I think redbox needs to do whatever they can to keep the $1 rental model. Is a really money saver for me.

  15. Visitor [Join Now]
    The Happy Wife [visitor]

    I have never seen the $7 purchase option on the machines I have used, but probably would not use it anyway. We do not typically purchase movies unless we REALLY like them and then we buy them when they are first released.

    I am looking at this from a different angle and seeing that it is a poor business decision on Sony’s part and potentially will affect the availability of new releases within the RedBox system. Part of RedBox’s budget comes from the resale of the $7 DVDs. If they are unable to re-sell the DVDs and recoup some of the money they spent, that is less money they can spend on the next new release, resulting in fewer copies purchased and therefore fewer copies they need to throw away after. Businesses try to limit the amount of waste they have and with SONY insisting on RedBox destroying the movies after, that creates a large amount of waste for RedBox.

  16. Visitor [Join Now]
    just me [visitor]

    I’ve bought used DVDs from NetFlix in the past but they came in the original case. I have notT bought any since the extras have been disappearing on “rental” discs. I am much more likely to buy a movie when I know what I’m going to get on the disc. So now, if I buy a disc, it’s most likely one I have seen but I buy the regular retail version so I get everything.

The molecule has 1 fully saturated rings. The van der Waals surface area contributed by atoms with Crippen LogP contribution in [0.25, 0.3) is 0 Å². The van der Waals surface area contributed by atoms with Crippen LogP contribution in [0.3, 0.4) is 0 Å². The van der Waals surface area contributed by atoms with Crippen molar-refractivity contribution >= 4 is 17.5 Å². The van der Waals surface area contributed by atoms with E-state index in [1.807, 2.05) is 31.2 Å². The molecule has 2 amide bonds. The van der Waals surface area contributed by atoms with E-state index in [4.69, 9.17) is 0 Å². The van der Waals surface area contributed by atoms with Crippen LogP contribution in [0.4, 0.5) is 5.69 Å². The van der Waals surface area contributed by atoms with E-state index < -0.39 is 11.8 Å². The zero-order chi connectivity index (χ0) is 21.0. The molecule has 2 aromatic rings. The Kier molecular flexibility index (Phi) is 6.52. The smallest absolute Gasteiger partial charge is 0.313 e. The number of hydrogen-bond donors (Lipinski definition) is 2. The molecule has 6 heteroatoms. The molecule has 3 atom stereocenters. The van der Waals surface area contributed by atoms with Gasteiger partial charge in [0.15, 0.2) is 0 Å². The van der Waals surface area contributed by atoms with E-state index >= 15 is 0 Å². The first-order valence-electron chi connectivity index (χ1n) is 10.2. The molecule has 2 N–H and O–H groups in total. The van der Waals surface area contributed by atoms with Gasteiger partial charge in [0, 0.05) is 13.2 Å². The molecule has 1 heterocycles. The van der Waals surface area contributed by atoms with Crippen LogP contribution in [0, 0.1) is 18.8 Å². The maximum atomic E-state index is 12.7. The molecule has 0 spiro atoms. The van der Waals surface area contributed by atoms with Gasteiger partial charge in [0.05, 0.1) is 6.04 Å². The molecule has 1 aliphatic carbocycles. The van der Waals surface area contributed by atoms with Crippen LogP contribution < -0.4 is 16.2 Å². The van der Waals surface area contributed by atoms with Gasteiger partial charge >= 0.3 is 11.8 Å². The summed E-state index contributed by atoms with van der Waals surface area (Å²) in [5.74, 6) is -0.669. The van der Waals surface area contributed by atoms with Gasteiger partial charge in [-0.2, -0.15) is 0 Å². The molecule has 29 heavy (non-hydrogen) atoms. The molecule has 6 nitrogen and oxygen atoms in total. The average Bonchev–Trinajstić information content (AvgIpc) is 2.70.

17. Member [Join Now]

    This is just another attempt by Sony to show their corporate greed. They are disqusting!!
    First off, they put viruses on everyone’s computers who tried to download their movies to their own computer (this is legal BTW) for their personal viewing. They were found GUILTY in a court of law and were made to pay for the damages. Now this??? No wonder so many
    people make their own copies. I say-too bad for Sony. Everytime they try to come out with a new and creative way for you not to be able to copy their movies- there is a
    fix. A friend of mine copies movies all the time for his personal pleasure and had a hard time at first with “Haunting In Connecticut” then with the click of a few keys-There it was a by-pass to Sony’s “supposed” copyright protections. They are a joke. A greedy disqusting
    joke. I will NEVER pay full price for ANY of their movies!!!

  18. Member [Join Now]

    P.S. BTW: Who now thinks that the prices will stay at $1.00 for a rental at Redbox??
    If you do- then your’re outta your minds!!!
    If Redbox can no longer sell the movies that they legally purchased from Sony they will lose a a signifigant portion of their profits. And since costs ALWAYS get passed along to the consumer (you and I) we’ll see how long it takes for the price to go up at the Redbox kiosk.

    • Visitor [Join Now]
      Sean [visitor]